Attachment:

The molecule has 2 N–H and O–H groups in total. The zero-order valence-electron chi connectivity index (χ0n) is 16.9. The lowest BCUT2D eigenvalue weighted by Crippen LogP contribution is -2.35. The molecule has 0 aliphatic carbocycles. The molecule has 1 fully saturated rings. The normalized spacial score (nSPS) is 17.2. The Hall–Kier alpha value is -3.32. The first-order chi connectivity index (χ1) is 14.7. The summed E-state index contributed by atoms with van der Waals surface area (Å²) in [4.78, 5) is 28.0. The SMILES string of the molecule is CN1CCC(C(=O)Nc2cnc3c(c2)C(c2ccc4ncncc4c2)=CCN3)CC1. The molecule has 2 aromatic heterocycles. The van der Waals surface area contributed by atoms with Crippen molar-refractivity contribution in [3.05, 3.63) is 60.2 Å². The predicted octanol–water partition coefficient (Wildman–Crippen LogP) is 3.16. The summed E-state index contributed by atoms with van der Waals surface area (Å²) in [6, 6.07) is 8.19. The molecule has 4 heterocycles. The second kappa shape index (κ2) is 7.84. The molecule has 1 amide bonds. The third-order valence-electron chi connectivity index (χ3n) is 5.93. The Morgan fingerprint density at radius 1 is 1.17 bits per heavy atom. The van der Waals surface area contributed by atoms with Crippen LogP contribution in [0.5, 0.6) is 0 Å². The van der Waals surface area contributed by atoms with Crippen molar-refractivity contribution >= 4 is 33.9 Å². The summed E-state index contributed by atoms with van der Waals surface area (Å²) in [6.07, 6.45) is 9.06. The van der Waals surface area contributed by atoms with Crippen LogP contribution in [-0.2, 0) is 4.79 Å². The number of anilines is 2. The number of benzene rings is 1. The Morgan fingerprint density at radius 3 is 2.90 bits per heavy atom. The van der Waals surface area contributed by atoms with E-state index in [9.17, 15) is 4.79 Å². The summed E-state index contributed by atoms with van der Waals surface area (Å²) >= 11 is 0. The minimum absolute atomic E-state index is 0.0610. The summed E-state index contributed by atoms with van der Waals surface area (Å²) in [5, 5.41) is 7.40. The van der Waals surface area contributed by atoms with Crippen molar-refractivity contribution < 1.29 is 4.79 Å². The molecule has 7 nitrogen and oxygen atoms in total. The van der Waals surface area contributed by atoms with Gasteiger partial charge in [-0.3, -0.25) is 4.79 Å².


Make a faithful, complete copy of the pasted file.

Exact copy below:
The molecule has 2 N–H and O–H groups in total. The zero-order valence-electron chi connectivity index (χ0n) is 16.9. The lowest BCUT2D eigenvalue weighted by Crippen LogP contribution is -2.35. The molecule has 0 aliphatic carbocycles. The molecule has 1 fully saturated rings. The normalized spacial score (nSPS) is 17.2. The Hall–Kier alpha value is -3.32. The first-order chi connectivity index (χ1) is 14.7. The summed E-state index contributed by atoms with van der Waals surface area (Å²) in [4.78, 5) is 28.0. The SMILES string of the molecule is CN1CCC(C(=O)Nc2cnc3c(c2)C(c2ccc4ncncc4c2)=CCN3)CC1. The molecule has 2 aromatic heterocycles. The van der Waals surface area contributed by atoms with Crippen molar-refractivity contribution in [3.05, 3.63) is 60.2 Å². The predicted octanol–water partition coefficient (Wildman–Crippen LogP) is 3.16. The summed E-state index contributed by atoms with van der Waals surface area (Å²) in [6, 6.07) is 8.19. The molecule has 4 heterocycles. The second kappa shape index (κ2) is 7.84. The molecule has 1 amide bonds. The third-order valence-electron chi connectivity index (χ3n) is 5.93. The Morgan fingerprint density at radius 1 is 1.17 bits per heavy atom. The van der Waals surface area contributed by atoms with Crippen LogP contribution in [0.5, 0.6) is 0 Å². The van der Waals surface area contributed by atoms with Crippen molar-refractivity contribution >= 4 is 33.9 Å². The summed E-state index contributed by atoms with van der Waals surface area (Å²) in [6.07, 6.45) is 9.06. The van der Waals surface area contributed by atoms with Crippen LogP contribution in [-0.2, 0) is 4.79 Å². The number of anilines is 2. The number of benzene rings is 1. The Morgan fingerprint density at radius 3 is 2.90 bits per heavy atom. The van der Waals surface area contributed by atoms with E-state index in [9.17, 15) is 4.79 Å². The summed E-state index contributed by atoms with van der Waals surface area (Å²) >= 11 is 0. The minimum absolute atomic E-state index is 0.0610. The summed E-state index contributed by atoms with van der Waals surface area (Å²) in [5, 5.41) is 7.40. The van der Waals surface area contributed by atoms with Crippen molar-refractivity contribution < 1.29 is 4.79 Å². The molecule has 7 nitrogen and oxygen atoms in total. The van der Waals surface area contributed by atoms with Gasteiger partial charge in [-0.3, -0.25) is 4.79 Å².